The present investigation used an emic approach to develop a set of Icelandic indigenous basic interest scales. An indigenous item pool that is representative of the Icelandic labor market was administered to three samples (N= 1043, 1368, and 2218) of upper secondary and higher education students in two studies. A series of item level cluster and factor analyses combined with scale construction techniques was used to develop unidimensional basic interest scales. These analyses yielded 28 basic interests scales in the upper secondary education samples and 35 basic interest scales in the university sample. The 35 indigenous interest scales or I-BIS are close to a complete description of the vocational interest domain in Iceland. About one-fourth of the 35 I-BISs were culturally specific to Iceland with the majority of Icelandic scales similar to the US Strong Interest Inventory Basic Interest scales (Donnay, Morris, Schaubhut, & Thompson, 2005) and Basic Interest Markers (Liao, Armstrong, & Rounds, 2008). Several interest categories found in the US inventories did not emerge in the Icelandic data: religious, military, and family activities. Multidimensional scaling (MDS) and cluster analysis were applied to the intercorrelation of the 35 I-BIS in the university student sample. The results from the MDS yielded four dimensions that were not interpretable. The cluster results indicate that a hierarchical model of eight general interest clusters and facets measured by the 35 I-BIS best describes the vocational interest landscape in Iceland. The hierarchical model is a comprehensive representation of interests in Icelandic culture and can be used as benchmark in future research of commonalities and differences across cultures. This study has implications for emic and etic approaches in vocational interest research and can a serve as a prototype for the development of indigenous measures and models for use in career counseling.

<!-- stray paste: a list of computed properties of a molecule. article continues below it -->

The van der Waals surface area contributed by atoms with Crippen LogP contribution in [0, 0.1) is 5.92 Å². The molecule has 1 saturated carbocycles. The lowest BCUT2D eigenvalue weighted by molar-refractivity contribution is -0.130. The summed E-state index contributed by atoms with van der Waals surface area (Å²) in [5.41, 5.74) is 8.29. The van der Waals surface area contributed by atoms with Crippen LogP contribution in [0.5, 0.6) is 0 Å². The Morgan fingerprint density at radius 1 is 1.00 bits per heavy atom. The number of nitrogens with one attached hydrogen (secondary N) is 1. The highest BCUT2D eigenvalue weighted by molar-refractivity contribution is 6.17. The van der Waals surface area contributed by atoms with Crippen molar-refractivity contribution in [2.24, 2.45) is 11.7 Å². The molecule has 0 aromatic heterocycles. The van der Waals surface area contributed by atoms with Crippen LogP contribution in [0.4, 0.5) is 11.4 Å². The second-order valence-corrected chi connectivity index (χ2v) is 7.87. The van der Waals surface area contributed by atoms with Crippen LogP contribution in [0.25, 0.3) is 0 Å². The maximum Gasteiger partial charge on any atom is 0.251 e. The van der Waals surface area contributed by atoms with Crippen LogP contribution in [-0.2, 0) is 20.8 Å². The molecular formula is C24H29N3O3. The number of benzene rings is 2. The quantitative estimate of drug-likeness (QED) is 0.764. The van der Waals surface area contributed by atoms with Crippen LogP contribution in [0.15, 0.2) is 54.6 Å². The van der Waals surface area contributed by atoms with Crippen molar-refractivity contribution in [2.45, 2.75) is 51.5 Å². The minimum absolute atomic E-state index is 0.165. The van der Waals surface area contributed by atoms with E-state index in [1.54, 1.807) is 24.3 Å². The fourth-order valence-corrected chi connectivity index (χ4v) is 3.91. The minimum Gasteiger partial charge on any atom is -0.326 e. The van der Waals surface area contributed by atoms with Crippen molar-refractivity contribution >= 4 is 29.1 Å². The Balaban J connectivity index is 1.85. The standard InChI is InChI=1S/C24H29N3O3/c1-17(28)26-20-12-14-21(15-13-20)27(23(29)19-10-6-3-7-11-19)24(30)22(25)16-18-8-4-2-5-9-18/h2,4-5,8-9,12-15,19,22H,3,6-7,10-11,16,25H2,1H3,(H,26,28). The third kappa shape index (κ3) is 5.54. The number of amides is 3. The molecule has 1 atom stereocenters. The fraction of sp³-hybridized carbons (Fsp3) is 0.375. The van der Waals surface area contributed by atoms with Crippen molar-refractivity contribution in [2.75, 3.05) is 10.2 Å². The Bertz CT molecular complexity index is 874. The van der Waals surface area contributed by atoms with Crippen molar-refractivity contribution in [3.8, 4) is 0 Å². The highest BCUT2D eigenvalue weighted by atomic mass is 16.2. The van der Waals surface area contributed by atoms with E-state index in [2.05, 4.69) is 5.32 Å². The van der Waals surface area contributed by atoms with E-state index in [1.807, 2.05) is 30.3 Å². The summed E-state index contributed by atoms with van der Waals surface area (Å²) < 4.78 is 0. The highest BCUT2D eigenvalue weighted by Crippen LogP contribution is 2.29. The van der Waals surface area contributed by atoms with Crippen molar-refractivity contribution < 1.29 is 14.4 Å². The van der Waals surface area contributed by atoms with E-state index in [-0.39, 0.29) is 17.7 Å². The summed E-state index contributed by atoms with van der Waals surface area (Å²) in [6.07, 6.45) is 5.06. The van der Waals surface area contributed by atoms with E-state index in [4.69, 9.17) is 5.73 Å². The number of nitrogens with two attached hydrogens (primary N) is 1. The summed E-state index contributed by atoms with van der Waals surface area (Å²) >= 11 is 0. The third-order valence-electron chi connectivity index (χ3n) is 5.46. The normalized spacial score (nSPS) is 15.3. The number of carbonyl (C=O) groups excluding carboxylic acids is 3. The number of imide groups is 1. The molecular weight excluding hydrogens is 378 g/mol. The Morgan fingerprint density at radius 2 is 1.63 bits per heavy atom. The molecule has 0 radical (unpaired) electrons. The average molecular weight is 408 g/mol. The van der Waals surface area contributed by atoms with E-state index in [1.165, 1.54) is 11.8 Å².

- Basic interests
- Vocational interests
ASJC Scopus subject areas
- Applied Psychology
- Organizational Behavior and Human Resource Management
- Life-span and Life-course Studies